Though she was most famous for her films and books, Nora Ephron, who died at 71 on Tuesday, actually started her career as a journalist.
As she wrote in New York magazine in 2010, she moved to New York City in 1962 and set out immediately to be a journalist. An interviewer at Newsweek told her women never became writers at the magazine, and she was hired as a mail girl instead.
It was a newspaper strike that provided her with a fateful opportunity:
The famous 114-day newspaper lockout began, and Victor [Navasky] got some money to put out parodies of the New York Post and the New York Daily News. I did a parody of Leonard Lyons’s gossip column, and the Post offered me a tryout for a reporting job. I was hired after a week, and I couldn’t believe it: I felt that I’d achieved my life’s ambition and I was only 21. Of course, once you get what you want, you eventually want something else, but all I wanted right then was to be a newspaper reporter and I was.
Ephron worked at the Post for five years. "I covered everything there was to cover," she said in an interview. "I covered politics and murders and trials and movie stars and president's daughters' weddings. It was a very small staff. There was a lot of news."
Ephron then began branching out, writing essays and longer features for magazines like Esquire and New York. She eventually shifted firmly from being a journalist to being an essayist, novelist and screenwriter.
Ephron's four-year marriage to Carl Bernstein, one half of the famed Watergate reporting team, also kept her at the center of the journalistic world. His philandering ways led her to write "Heartburn," a thinly veiled novel about the breakdown of their marriage. It was later turned into a movie with Jack Nicholson and Meryl Streep.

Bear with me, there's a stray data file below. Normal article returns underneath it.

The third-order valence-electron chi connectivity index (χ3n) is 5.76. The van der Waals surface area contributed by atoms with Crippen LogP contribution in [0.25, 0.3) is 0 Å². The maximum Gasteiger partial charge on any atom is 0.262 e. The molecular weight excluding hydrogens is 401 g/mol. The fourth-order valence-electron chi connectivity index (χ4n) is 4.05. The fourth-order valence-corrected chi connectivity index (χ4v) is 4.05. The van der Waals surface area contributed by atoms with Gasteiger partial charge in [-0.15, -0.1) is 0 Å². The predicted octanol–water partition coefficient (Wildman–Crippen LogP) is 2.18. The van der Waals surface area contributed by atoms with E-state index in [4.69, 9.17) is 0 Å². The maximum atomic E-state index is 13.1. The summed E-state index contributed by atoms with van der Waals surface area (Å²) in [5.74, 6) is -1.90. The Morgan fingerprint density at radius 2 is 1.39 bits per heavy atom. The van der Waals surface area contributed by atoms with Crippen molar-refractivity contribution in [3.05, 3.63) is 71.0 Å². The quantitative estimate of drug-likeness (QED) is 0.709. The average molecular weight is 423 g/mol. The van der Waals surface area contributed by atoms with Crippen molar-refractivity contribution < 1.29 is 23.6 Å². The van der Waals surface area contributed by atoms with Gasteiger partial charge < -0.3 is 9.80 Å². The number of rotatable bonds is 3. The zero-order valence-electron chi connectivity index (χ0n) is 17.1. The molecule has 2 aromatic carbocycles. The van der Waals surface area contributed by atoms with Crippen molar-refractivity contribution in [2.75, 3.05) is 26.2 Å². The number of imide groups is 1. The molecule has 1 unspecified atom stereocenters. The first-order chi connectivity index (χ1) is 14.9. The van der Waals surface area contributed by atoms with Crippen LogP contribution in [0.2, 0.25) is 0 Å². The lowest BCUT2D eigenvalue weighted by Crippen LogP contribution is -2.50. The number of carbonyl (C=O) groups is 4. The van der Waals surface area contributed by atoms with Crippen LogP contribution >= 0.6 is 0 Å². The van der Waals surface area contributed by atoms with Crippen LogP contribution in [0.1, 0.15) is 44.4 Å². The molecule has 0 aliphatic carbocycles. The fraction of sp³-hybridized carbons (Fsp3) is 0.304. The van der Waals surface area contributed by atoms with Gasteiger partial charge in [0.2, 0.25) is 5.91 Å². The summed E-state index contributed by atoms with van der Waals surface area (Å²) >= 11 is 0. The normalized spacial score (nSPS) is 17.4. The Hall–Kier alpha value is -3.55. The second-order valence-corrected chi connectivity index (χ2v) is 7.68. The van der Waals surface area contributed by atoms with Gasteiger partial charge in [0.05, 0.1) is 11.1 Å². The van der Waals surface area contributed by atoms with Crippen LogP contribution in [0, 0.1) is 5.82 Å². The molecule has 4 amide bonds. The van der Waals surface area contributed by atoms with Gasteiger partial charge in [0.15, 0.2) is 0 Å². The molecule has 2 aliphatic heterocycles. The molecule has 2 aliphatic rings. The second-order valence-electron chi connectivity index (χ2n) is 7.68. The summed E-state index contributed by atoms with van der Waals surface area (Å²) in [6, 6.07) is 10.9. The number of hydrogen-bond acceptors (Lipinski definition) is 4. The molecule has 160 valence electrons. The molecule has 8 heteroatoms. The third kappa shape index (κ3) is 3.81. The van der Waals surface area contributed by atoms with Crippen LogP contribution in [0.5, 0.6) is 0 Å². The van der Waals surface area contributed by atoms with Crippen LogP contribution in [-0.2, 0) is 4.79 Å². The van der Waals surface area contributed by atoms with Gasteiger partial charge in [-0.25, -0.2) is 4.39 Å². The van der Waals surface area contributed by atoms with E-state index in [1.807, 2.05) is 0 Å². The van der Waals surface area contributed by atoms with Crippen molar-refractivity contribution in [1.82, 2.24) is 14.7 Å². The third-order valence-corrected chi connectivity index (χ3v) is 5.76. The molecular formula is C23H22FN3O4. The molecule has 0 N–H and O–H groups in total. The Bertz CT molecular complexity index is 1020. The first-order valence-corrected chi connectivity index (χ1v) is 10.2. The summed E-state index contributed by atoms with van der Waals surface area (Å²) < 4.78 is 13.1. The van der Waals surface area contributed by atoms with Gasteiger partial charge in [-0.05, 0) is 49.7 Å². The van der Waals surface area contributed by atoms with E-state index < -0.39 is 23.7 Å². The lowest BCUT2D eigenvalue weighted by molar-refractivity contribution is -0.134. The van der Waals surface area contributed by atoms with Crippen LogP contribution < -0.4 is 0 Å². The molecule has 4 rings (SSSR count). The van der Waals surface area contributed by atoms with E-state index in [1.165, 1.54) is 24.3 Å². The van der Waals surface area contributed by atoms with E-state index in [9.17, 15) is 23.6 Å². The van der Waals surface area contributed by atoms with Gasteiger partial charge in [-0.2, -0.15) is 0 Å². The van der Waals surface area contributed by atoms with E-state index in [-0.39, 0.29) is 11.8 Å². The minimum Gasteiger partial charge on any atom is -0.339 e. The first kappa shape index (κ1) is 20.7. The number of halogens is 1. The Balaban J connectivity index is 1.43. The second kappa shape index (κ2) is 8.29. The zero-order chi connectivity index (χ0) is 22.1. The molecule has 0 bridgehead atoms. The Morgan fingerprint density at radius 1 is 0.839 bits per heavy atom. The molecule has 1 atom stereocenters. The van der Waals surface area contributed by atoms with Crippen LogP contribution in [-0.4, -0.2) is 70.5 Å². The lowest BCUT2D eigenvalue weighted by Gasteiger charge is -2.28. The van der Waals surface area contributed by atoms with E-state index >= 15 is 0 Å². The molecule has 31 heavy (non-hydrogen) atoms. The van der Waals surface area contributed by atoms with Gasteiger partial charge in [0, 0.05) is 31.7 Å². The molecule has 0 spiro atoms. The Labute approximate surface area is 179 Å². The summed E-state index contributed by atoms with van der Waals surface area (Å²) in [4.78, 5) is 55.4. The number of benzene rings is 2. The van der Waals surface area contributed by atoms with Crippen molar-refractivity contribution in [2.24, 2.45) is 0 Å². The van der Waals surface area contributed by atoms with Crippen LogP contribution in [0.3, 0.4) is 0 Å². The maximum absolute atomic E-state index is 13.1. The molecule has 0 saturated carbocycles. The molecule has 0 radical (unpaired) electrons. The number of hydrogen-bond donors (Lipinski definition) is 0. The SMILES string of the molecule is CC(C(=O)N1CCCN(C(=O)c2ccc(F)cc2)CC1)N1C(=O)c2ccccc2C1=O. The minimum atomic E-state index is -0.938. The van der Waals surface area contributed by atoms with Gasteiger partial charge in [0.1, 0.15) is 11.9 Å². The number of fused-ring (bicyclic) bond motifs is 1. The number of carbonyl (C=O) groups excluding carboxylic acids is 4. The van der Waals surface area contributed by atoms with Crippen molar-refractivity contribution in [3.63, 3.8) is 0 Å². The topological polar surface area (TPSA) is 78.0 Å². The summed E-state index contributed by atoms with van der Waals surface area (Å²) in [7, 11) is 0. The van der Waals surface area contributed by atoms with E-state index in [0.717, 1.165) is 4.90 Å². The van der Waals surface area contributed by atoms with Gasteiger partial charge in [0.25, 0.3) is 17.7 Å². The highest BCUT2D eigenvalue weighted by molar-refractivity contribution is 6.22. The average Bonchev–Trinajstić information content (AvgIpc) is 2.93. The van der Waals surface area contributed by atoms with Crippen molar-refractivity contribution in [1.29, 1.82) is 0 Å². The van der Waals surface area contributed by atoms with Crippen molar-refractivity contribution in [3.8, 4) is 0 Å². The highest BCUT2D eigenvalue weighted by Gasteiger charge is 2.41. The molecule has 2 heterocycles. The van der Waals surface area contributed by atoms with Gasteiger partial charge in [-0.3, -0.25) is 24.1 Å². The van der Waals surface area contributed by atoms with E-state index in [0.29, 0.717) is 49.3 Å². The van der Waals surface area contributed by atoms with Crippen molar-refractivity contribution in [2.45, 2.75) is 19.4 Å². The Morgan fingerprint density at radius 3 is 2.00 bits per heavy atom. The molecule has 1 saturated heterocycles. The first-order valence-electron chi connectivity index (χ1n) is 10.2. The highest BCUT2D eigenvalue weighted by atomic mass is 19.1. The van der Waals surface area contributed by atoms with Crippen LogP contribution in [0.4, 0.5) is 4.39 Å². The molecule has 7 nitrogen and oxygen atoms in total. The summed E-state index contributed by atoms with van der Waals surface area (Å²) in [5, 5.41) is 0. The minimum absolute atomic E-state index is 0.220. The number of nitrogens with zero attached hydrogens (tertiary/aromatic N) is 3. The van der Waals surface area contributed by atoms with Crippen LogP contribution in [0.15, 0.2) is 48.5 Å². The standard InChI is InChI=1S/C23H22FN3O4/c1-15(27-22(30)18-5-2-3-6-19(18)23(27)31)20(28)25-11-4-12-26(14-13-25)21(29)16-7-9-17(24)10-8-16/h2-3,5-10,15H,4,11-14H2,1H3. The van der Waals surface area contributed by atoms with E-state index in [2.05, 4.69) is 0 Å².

Ephron also played a role in one of the longest-running mysteries in journalism: the identity of Deep Throat, the top-secret Watergate source.
Writing in The Huffington Post in 2005, just after he was revealed to be Mark Felt, Ephron said that she had guessed Deep Throat's identity decades ago:
I knew that Deep Throat was Mark Felt because I figured it out. Carl Bernstein, to whom I was married for a brief time, certainly would never have told me; he was far too intelligent to tell me a secret like that. He refused to tell his children too, who are also my children, so I told them, and they told others, and even so, years passed and no one really listened to any of us.
Though she eventually left journalism behind, Ephron reflected on the spell it had once cast over her in her 2010 memoir, "I Remember Nothing."
"For many years I was in love with journalism," she wrote. "I loved the pack. I loved smoking and drinking Scotch and playing dollar poker. I didn’t know much about anything, and I was in a profession where you didn’t have to. I loved the deadlines. I loved the speed. I loved that you wrapped the fish."
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